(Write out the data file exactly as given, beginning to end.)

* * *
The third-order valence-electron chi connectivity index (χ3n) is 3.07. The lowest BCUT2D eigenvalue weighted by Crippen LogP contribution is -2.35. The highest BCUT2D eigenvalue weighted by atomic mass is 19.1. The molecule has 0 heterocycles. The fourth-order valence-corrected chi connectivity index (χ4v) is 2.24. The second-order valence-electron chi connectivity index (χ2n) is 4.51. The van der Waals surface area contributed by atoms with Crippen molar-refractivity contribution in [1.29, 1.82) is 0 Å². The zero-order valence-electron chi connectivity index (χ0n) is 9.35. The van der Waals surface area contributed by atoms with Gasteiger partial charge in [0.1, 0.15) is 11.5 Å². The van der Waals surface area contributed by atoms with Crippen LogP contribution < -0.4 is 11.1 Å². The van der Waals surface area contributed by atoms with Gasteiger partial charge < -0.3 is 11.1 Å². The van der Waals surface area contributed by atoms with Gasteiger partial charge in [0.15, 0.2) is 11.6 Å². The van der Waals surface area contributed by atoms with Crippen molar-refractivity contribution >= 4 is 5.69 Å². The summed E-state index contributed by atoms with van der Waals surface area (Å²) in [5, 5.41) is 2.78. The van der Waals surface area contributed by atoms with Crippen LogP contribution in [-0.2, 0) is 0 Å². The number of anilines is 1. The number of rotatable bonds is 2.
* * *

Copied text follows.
The third-order valence-electron chi connectivity index (χ3n) is 3.07. The lowest BCUT2D eigenvalue weighted by Crippen LogP contribution is -2.35. The highest BCUT2D eigenvalue weighted by atomic mass is 19.1. The molecule has 0 heterocycles. The fourth-order valence-corrected chi connectivity index (χ4v) is 2.24. The second-order valence-electron chi connectivity index (χ2n) is 4.51. The van der Waals surface area contributed by atoms with Crippen molar-refractivity contribution in [1.29, 1.82) is 0 Å². The zero-order valence-electron chi connectivity index (χ0n) is 9.35. The van der Waals surface area contributed by atoms with Gasteiger partial charge in [0.1, 0.15) is 11.5 Å². The van der Waals surface area contributed by atoms with Crippen LogP contribution < -0.4 is 11.1 Å². The van der Waals surface area contributed by atoms with Gasteiger partial charge < -0.3 is 11.1 Å². The van der Waals surface area contributed by atoms with Gasteiger partial charge in [0.15, 0.2) is 11.6 Å². The van der Waals surface area contributed by atoms with Crippen molar-refractivity contribution >= 4 is 5.69 Å². The summed E-state index contributed by atoms with van der Waals surface area (Å²) in [5, 5.41) is 2.78. The van der Waals surface area contributed by atoms with Crippen LogP contribution in [-0.2, 0) is 0 Å². The number of anilines is 1. The number of rotatable bonds is 2.